Retired Pope Benedict XVI has published a letter which blames clerical sex abuse on the "all-out sexual freedom" of the 1960s.
The letter has sparked fierce criticism from theologians who say it is "deeply flawed". Some allegations of child sex abuse by priests that have emerged date back to decades before the 1960s.
Pope Benedict said the '60s cultural and historical change had led to a "dissolution" of morality in Catholicism, and claimed it led to homosexuality and paedophilia in Catholic establishments.
The only solution to the problem, the former Pope said, was "obedience and love for our Lord Jesus Christ".
It is rare for the former pope, who in 2013 was the first to resign in almost 600 years, to intervene in clerical matters. He had been accused of failing to protect children and suppressing investigations, allegations he has denied.
National Catholic Reporter Vatican expert Joshua McElwee said the letter did not "address structural issues that abetted abuse cover-up, or Benedict's own contested 24-year role as head of the Vatican's powerful doctrinal office".
Catholic theologian Julie Rubio said in a tweet the letter was "profoundly troubling".
At a summit in February the current Pope, Francis, called for "concrete measures" to tackle the crisis not just "simple and obvious condemnations".
As he had "served in a position of responsibility as shepherd of the church" when more cases emerged, Pope Benedict said he wanted to "contribute to a new beginning".
Published in the German Catholic magazine Klerusblatt, the 5500-word letter is divided into three parts.
Paedophilia 'allowed and appropriate'
The first part of Benedict's letter presents the "wider social context of the question", lamenting the 1960s as a time when "previously normative standards regarding sexuality collapsed entirely".
He blames sexual films, images of nudity and "the clothing of that time" leading to "mental collapse" and "violence".
At the time of the sexual revolution, "Catholic moral theology suffered a collapse that rendered the Church defenceless against these changes in society", he said.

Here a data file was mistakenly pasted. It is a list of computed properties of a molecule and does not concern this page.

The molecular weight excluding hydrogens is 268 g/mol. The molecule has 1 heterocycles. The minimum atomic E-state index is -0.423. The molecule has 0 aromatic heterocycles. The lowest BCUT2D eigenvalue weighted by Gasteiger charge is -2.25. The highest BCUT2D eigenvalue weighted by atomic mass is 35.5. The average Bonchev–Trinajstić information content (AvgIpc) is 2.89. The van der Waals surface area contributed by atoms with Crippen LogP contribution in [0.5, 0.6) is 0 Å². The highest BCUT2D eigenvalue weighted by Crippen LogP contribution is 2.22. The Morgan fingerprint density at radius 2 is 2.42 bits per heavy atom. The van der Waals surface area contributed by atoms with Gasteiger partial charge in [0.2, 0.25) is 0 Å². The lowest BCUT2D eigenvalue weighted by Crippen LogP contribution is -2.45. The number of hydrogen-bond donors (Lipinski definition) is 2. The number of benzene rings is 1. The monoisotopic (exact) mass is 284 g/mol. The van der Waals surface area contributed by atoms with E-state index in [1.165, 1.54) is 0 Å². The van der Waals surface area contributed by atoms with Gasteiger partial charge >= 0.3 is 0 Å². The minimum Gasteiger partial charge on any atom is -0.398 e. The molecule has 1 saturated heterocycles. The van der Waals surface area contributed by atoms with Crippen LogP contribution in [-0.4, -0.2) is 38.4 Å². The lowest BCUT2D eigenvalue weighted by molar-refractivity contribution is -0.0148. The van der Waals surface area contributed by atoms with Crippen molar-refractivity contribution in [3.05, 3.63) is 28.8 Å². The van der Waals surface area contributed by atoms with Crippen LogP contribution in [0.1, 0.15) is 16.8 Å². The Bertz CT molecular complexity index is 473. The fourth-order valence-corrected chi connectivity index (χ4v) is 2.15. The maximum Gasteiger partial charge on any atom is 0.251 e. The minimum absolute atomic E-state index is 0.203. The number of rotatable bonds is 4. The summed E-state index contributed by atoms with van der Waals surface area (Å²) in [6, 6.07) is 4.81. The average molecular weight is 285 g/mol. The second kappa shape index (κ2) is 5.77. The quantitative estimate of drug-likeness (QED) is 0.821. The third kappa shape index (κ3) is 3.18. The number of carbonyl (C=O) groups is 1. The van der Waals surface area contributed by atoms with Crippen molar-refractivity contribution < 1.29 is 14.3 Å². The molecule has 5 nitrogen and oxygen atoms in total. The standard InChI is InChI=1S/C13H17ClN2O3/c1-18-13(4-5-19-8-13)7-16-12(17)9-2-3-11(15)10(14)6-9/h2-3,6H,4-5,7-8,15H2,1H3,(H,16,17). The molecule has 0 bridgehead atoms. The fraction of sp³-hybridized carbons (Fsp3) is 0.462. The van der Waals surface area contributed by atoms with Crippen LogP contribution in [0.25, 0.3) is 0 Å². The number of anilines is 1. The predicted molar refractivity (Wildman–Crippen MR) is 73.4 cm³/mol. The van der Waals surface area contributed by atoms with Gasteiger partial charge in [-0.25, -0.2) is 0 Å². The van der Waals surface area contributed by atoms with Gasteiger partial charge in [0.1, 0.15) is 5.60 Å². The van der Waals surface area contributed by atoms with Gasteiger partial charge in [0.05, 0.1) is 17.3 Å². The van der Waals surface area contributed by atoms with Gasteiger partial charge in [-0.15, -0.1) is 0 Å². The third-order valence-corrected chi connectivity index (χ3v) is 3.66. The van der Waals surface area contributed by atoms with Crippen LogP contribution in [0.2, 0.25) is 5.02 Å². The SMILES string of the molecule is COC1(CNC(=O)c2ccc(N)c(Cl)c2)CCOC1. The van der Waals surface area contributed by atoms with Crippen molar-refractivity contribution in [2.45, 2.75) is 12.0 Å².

The sexual revolution led to paedophilia being "diagnosed as allowed and appropriate".
Sexual revolution led to 'homosexual cliques'
Next, the letter examines how this period affected the "dissolution of the Christian concept of morality", particularly in Catholic educational institutions.
In some cases, bishops "sought to bring about a kind of new, modern" Catholicism and the sexual revolution led to "homosexual cliques" in seminaries.
He claimed one bishop showed his students pornographic films to make them "resistant to behaviour contrary to the faith".
"The question of paedophilia, as I recall, did not become acute until the second half of the 1980s," he said.
Society without God 'loses its measure'
The letter concludes by advocating a return to faith.
"Why did paedophilia reach such proportions?" he questions. "Ultimately, the reason is the absence of God."
He says "the death of God in a society" means "the end of freedom" and the solution is to "live by God and unto Him".
Finally, Pope Benedict thanks his replacement, Pope Francis, "for everything he does to show us, again and again, the light of God, which has not disappeared, even today".
Pope Francis said in a letter in published in 2018 that the Church "did not act in a timely manner" on the issue of child sexual abuse, and "showed no care for the little ones; we abandoned them".